5. ^ "Lukashenko: I have always had good relations with all Ukrainian presidents". 2021-04-20. Archived from the original on 2021-04-24. Retrieved 2021-04-24.
  6. ^ Polityuk, Pavel (28 May 2021). "Ukraine will ban Belarus airlines from using its airspace from May 29". Retrieved 1 March 2022.
  7. ^ Talant, Bermet (20 November 2020). "Ukraine joins EU sanctions against Belarusian officials". Kyiv Post. Retrieved 1 March 2022.
  8. ^ "Ukraine says Belarus has imposed trade barriers in plane row". Reuters. 28 May 2021.
  9. ^ Murphy, Paul (24 February 2022). "Troops and military vehicles have entered Ukraine from Belarus". CNN. Retrieved 1 March 2022.
  10. ^ McDonald, Scott (27 February 2022). "Belarus to Host Russian Nukes in Major Reversal of Post-Soviet Order". Newsweek. Retrieved 1 March 2022.
  11. ^ "Ukraine keen on further dialogue with EU, Eurasian Troika – Poroshenko". Interfax-Ukraine. Retrieved 2020-09-05.
  12. ^ Miller, Christopher (11 February 2015). "What's at stake as Putin, Poroshenko meet in Minsk to talk peace". Mashable. Retrieved 2020-09-05.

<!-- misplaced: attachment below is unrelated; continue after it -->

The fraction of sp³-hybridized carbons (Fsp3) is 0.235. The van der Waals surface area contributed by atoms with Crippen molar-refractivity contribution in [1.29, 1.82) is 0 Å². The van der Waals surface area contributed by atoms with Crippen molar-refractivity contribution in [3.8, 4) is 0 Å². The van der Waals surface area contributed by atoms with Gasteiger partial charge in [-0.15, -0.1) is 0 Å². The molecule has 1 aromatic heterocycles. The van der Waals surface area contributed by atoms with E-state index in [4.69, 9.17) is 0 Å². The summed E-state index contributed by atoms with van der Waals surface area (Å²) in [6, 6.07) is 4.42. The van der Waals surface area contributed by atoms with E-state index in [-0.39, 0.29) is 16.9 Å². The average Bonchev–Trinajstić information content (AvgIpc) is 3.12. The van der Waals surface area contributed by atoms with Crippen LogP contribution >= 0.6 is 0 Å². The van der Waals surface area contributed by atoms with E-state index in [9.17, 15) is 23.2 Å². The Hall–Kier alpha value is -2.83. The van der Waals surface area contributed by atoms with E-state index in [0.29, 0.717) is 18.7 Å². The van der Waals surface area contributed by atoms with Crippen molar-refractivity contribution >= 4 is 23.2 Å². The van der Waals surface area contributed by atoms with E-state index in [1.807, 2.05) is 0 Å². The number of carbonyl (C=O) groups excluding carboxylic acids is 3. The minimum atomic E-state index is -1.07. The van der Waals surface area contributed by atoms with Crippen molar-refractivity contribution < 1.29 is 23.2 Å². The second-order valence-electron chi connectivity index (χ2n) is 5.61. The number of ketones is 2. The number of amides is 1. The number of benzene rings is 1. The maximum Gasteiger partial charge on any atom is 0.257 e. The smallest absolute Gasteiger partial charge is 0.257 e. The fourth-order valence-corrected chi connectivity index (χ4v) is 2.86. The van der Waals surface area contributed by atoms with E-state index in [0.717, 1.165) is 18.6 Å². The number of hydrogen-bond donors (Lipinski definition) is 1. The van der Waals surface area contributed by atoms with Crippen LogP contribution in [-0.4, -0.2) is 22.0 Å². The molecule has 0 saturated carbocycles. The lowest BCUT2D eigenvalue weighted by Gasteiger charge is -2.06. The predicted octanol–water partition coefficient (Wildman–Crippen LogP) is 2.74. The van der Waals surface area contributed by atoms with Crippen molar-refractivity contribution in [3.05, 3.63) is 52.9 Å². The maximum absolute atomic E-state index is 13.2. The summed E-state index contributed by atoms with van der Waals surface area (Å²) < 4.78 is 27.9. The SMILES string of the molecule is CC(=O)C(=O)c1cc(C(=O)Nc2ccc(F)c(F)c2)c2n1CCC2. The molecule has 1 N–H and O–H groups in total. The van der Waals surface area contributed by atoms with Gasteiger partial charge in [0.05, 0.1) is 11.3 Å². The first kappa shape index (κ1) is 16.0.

13. ^ "The First Forum of Regions of Belarus and Ukraine in Gomel | BelCCI". Retrieved 2020-09-05.[permanent dead link]
  14. ^ "Along with Russian President Vladimir Putin and Ukrainian President Leonid Kuchma, Belarusian President Alexander Lukashenko and President of Azerbaijan Ilham Aliev also took part in the celebrations".
  15. ^ "On October 27 the President of the Republic of Belarus Alexander Lukashenko together with presidents of Ukraine, Russia and Azerbaijan placed a wreath at the Tomb of the Unknown Soldier in the memorial complex "Park of Glory" in Kiev".
  16. ^ Embassy of Belarus in Kyiv
  17. ^ "Embassy of Ukraine in Minsk". Archived from the original on 2019-07-15. Retrieved 2019-11-09.

External links

Wikimedia Commons has media related to Relations of Belarus and Ukraine.
  • Belarusian embassy in Kyiv (Ukrainian-language link)
  • Belarusian embassy in Kyiv (Russian-language link) Archived 2017-12-12 at the Wayback Machine
  • Ukrainian embassy in Minsk (in Russian and Ukrainian only)
  • Belarus and Ukraine cooperate in the face of Russian pressure Belarus Digest
  • v
  • t
  • e
Lesser coat of arms of Ukraine
Multilateral relations
Diplomatic missions
  • v
  • t
  • e
Foreign relations
Southern Ukraine
Eastern Ukraine
Northeastern Ukraine
Russian occupations
Strikes on military targets
Potentially related incidents
Attacks on civilians
Attacks on prisoners of war
Legal cases
States and
official entities
United States
Other countries
United Nations
Human rights
Terms and phrases
Popular culture
Key people
Ukraine Ukrainians
Russia Russians
  • Category
  • Commons
  • Meta-Wiki